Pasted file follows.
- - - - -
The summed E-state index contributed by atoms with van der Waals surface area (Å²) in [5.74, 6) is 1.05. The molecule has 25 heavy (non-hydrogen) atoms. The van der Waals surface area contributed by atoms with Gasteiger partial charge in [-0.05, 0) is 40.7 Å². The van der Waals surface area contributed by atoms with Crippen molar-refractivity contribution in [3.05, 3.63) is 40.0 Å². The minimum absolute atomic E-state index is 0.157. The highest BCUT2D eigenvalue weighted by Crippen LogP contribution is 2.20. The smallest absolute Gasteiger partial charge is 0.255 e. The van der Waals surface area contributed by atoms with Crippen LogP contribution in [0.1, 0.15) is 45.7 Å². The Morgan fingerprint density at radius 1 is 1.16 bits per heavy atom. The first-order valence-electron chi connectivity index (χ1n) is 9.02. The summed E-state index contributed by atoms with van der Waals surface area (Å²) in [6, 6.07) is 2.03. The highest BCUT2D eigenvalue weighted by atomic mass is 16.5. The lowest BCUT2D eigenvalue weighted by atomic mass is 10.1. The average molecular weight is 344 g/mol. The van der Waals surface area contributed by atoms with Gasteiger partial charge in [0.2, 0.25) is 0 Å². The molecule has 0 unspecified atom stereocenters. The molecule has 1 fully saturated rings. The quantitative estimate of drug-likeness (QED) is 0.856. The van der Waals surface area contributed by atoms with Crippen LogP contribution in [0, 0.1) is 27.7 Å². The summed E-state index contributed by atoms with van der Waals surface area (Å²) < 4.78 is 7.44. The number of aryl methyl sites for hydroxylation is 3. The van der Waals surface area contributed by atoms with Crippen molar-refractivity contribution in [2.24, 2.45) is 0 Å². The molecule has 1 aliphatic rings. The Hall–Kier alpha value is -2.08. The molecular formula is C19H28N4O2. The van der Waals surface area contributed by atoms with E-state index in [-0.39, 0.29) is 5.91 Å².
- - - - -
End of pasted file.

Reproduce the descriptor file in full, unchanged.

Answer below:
The summed E-state index contributed by atoms with van der Waals surface area (Å²) in [5.74, 6) is 1.05. The molecule has 25 heavy (non-hydrogen) atoms. The van der Waals surface area contributed by atoms with Gasteiger partial charge in [-0.05, 0) is 40.7 Å². The van der Waals surface area contributed by atoms with Crippen molar-refractivity contribution in [3.05, 3.63) is 40.0 Å². The minimum absolute atomic E-state index is 0.157. The highest BCUT2D eigenvalue weighted by Crippen LogP contribution is 2.20. The smallest absolute Gasteiger partial charge is 0.255 e. The van der Waals surface area contributed by atoms with Crippen LogP contribution in [0.1, 0.15) is 45.7 Å². The Morgan fingerprint density at radius 1 is 1.16 bits per heavy atom. The first-order valence-electron chi connectivity index (χ1n) is 9.02. The summed E-state index contributed by atoms with van der Waals surface area (Å²) in [6, 6.07) is 2.03. The highest BCUT2D eigenvalue weighted by atomic mass is 16.5. The lowest BCUT2D eigenvalue weighted by atomic mass is 10.1. The average molecular weight is 344 g/mol. The van der Waals surface area contributed by atoms with Gasteiger partial charge in [0.2, 0.25) is 0 Å². The molecule has 0 unspecified atom stereocenters. The molecule has 1 fully saturated rings. The quantitative estimate of drug-likeness (QED) is 0.856. The van der Waals surface area contributed by atoms with Crippen LogP contribution in [0, 0.1) is 27.7 Å². The summed E-state index contributed by atoms with van der Waals surface area (Å²) < 4.78 is 7.44. The number of aryl methyl sites for hydroxylation is 3. The van der Waals surface area contributed by atoms with Crippen molar-refractivity contribution in [2.24, 2.45) is 0 Å². The molecule has 1 aliphatic rings. The Hall–Kier alpha value is -2.08. The molecular formula is C19H28N4O2. The van der Waals surface area contributed by atoms with E-state index in [-0.39, 0.29) is 5.91 Å².